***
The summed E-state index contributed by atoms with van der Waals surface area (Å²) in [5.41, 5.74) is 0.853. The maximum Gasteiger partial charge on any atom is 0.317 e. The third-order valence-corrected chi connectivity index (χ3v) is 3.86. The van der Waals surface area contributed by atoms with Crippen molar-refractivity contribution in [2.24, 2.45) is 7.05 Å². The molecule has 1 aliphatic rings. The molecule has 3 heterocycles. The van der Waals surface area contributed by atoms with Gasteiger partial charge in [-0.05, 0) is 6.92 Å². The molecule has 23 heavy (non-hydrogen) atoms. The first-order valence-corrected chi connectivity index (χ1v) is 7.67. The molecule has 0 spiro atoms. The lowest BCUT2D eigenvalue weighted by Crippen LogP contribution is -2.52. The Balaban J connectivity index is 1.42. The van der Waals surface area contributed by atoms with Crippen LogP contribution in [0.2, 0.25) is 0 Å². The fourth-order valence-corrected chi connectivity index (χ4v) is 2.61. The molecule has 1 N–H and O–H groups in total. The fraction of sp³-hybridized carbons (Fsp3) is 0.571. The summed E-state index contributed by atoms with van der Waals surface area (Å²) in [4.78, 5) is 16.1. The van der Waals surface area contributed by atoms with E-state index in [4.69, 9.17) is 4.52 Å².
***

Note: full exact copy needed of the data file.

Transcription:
The summed E-state index contributed by atoms with van der Waals surface area (Å²) in [5.41, 5.74) is 0.853. The maximum Gasteiger partial charge on any atom is 0.317 e. The third-order valence-corrected chi connectivity index (χ3v) is 3.86. The van der Waals surface area contributed by atoms with Crippen molar-refractivity contribution in [2.24, 2.45) is 7.05 Å². The molecule has 1 aliphatic rings. The molecule has 3 heterocycles. The van der Waals surface area contributed by atoms with Gasteiger partial charge in [-0.05, 0) is 6.92 Å². The molecule has 23 heavy (non-hydrogen) atoms. The first-order valence-corrected chi connectivity index (χ1v) is 7.67. The molecule has 0 spiro atoms. The lowest BCUT2D eigenvalue weighted by Crippen LogP contribution is -2.52. The Balaban J connectivity index is 1.42. The van der Waals surface area contributed by atoms with Crippen LogP contribution in [0.2, 0.25) is 0 Å². The fourth-order valence-corrected chi connectivity index (χ4v) is 2.61. The molecule has 1 N–H and O–H groups in total. The fraction of sp³-hybridized carbons (Fsp3) is 0.571. The summed E-state index contributed by atoms with van der Waals surface area (Å²) in [4.78, 5) is 16.1. The van der Waals surface area contributed by atoms with E-state index in [4.69, 9.17) is 4.52 Å².